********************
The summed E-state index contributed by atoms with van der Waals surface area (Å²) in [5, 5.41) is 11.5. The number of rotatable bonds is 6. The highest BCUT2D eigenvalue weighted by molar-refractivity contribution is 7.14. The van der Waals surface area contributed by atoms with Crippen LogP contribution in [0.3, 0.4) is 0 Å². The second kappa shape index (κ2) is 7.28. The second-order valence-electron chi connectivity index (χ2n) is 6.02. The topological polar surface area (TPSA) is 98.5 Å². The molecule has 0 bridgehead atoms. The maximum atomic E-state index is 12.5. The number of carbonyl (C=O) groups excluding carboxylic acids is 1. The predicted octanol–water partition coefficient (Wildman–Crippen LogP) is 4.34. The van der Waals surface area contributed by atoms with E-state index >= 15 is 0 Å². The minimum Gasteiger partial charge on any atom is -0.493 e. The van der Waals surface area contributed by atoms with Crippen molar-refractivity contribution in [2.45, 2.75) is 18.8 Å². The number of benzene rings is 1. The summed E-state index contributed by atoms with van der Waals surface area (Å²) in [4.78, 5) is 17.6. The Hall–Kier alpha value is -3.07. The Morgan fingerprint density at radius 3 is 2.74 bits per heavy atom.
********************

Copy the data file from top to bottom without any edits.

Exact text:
The summed E-state index contributed by atoms with van der Waals surface area (Å²) in [5, 5.41) is 11.5. The number of rotatable bonds is 6. The highest BCUT2D eigenvalue weighted by molar-refractivity contribution is 7.14. The van der Waals surface area contributed by atoms with Crippen LogP contribution in [0.3, 0.4) is 0 Å². The second kappa shape index (κ2) is 7.28. The second-order valence-electron chi connectivity index (χ2n) is 6.02. The topological polar surface area (TPSA) is 98.5 Å². The molecule has 0 bridgehead atoms. The maximum atomic E-state index is 12.5. The number of carbonyl (C=O) groups excluding carboxylic acids is 1. The predicted octanol–water partition coefficient (Wildman–Crippen LogP) is 4.34. The van der Waals surface area contributed by atoms with E-state index >= 15 is 0 Å². The minimum Gasteiger partial charge on any atom is -0.493 e. The van der Waals surface area contributed by atoms with Crippen molar-refractivity contribution in [2.45, 2.75) is 18.8 Å². The number of benzene rings is 1. The summed E-state index contributed by atoms with van der Waals surface area (Å²) in [4.78, 5) is 17.6. The Hall–Kier alpha value is -3.07. The Morgan fingerprint density at radius 3 is 2.74 bits per heavy atom.